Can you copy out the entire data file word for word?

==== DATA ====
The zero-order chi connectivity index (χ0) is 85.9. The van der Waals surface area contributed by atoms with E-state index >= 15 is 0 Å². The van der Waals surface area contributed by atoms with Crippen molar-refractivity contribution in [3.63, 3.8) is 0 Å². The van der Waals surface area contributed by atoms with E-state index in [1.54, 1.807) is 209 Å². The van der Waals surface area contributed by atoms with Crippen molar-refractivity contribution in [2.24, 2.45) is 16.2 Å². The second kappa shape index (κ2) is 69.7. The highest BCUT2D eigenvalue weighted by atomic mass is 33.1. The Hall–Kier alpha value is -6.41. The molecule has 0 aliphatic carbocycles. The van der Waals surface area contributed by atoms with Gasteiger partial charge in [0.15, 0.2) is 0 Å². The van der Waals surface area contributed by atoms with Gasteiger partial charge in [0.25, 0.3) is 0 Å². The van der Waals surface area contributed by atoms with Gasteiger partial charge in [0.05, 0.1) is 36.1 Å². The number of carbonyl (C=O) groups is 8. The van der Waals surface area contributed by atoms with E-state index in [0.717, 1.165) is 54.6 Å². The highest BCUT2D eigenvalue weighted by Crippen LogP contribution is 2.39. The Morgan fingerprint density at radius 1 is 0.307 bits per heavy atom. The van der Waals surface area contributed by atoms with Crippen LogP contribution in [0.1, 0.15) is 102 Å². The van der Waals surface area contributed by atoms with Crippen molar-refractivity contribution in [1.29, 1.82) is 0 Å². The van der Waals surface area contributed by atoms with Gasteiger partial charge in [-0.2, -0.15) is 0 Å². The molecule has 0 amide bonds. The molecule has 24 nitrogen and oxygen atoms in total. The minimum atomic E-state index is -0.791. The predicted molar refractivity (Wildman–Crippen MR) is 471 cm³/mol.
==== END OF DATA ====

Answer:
The zero-order chi connectivity index (χ0) is 85.9. The van der Waals surface area contributed by atoms with E-state index >= 15 is 0 Å². The van der Waals surface area contributed by atoms with Crippen molar-refractivity contribution in [3.63, 3.8) is 0 Å². The van der Waals surface area contributed by atoms with E-state index in [1.54, 1.807) is 209 Å². The van der Waals surface area contributed by atoms with Crippen molar-refractivity contribution in [2.24, 2.45) is 16.2 Å². The second kappa shape index (κ2) is 69.7. The highest BCUT2D eigenvalue weighted by atomic mass is 33.1. The Hall–Kier alpha value is -6.41. The molecule has 0 aliphatic carbocycles. The van der Waals surface area contributed by atoms with Gasteiger partial charge in [0.15, 0.2) is 0 Å². The van der Waals surface area contributed by atoms with Gasteiger partial charge in [0.25, 0.3) is 0 Å². The van der Waals surface area contributed by atoms with Gasteiger partial charge in [0.05, 0.1) is 36.1 Å². The number of carbonyl (C=O) groups is 8. The van der Waals surface area contributed by atoms with E-state index in [0.717, 1.165) is 54.6 Å². The highest BCUT2D eigenvalue weighted by Crippen LogP contribution is 2.39. The Morgan fingerprint density at radius 1 is 0.307 bits per heavy atom. The van der Waals surface area contributed by atoms with Crippen LogP contribution in [0.1, 0.15) is 102 Å². The van der Waals surface area contributed by atoms with Crippen molar-refractivity contribution in [1.29, 1.82) is 0 Å². The van der Waals surface area contributed by atoms with Gasteiger partial charge in [-0.2, -0.15) is 0 Å². The molecule has 0 amide bonds. The molecule has 24 nitrogen and oxygen atoms in total. The minimum atomic E-state index is -0.791. The predicted molar refractivity (Wildman–Crippen MR) is 471 cm³/mol.